The problems you faced when in the social context of the restaurant also unveil how using such a device might limit the opportunities for people using them to go out and be in social contexts. It reminds me of someone telling me about taking her grandmother who had a walker to a restaurant and it turned out badly as her grandmother first had a hard time going to the bathroom and then ended up stuck in the bathroom because of the walker. Another person I know mentioned how going to the restaurant with her mother who uses a walker is complicated and requires two people to be there to help with doors and going through the space. This clearly illuminates the negative impact using such a device has on independence and social life. Thanks again for sharing (PS: feel free to connect your idea with Rodney's empathy exercise by using the "inspired by" feature).

Photo of Dawn Feldthouse

Thank you for the thoughtful feedback, Anne-Laure. I can imagine that people would easily lose their inspiration to go out into the city knowing that they will have to face many potentially stressful obstacles. These obstacles are both physical and emotional.

Photo of An Old Friend

Hi Dawn,
You're definitely right about the inconveniences of a walker. A friend of mine has cerebral palsy so she has to use it, but it can be very difficult. Before I meet her, I have to think twice about:
-Whether the restaurant/coffee shop has stairs or not
-Whether it's in a narrow street or a wide one, because it takes a few minutes to set up the walker and get her out of the car, and if a lot of cars pile up behind us they tend to get impatient
-Whether there's enough space to maneuver between the tables
-The bathroom has enough room

It didn't occur to me that the walker might be physically painful to use, because my friend is about 5 ft tall so the walker is at the perfect height for her, she doesn't have to bend over much. Which makes me wonder - if people were to use walkers, would having them higher up to match their height so that their hands can rest on it at a more natural angle work better?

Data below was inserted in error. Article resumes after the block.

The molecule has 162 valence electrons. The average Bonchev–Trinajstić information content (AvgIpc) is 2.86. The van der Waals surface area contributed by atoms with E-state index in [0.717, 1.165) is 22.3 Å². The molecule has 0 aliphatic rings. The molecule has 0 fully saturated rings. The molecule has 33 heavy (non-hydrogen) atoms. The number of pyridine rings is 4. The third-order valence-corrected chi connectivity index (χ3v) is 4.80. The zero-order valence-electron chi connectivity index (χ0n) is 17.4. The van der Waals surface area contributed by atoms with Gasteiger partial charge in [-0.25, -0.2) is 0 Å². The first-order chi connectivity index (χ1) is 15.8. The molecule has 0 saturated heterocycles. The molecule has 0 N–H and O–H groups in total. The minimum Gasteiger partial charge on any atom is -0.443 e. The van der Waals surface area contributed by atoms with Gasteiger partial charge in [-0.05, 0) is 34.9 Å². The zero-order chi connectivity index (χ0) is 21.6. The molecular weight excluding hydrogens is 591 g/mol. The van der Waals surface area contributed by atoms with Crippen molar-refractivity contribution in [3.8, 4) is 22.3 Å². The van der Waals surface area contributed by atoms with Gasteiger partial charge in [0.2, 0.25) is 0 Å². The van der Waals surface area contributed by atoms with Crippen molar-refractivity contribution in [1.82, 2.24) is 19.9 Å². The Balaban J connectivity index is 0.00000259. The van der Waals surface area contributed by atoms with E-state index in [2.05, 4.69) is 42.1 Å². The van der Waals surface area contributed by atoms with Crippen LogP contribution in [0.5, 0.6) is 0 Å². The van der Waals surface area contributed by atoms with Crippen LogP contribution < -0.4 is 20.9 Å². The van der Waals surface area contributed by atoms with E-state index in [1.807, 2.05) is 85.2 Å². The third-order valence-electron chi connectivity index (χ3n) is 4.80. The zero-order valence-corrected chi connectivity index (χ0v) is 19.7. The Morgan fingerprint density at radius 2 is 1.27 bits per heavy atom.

I have noticed that it takes her considerable arm strength to maneuver the walker.

Photo of Dawn Feldthouse

Thank you for sharing your insights. It is true that it takes considerable strength and stamina to get around with an assistive device. Even as a strong young person, I grew tired quickly (within a half hour) of using the stationary walker to get around in the city.

Photo of Rodney Lobo

Hi Dawn Feldthouse great insights and I love the photo!
In crowded cities like New York, it is very difficult to find space for something that has become a necessity of one's daily life, such as a walker. We have come a long way trying to find out the flaws and discomforts of these devices, and there is a plethora of them!

Photo of Dawn Feldthouse

Thanks, Rodney. I agree, the streets, public transportation, and restaurants in busy cities have not been designed for people with assistive devices.

Photo of Manjunath

Hi Dawn,
I am surprised that people grew impatient with a person using a walker. Did this happen in areas near a metro? Or inside a restaurant?

Photo of Dawn Feldthouse

This happened in the subway station.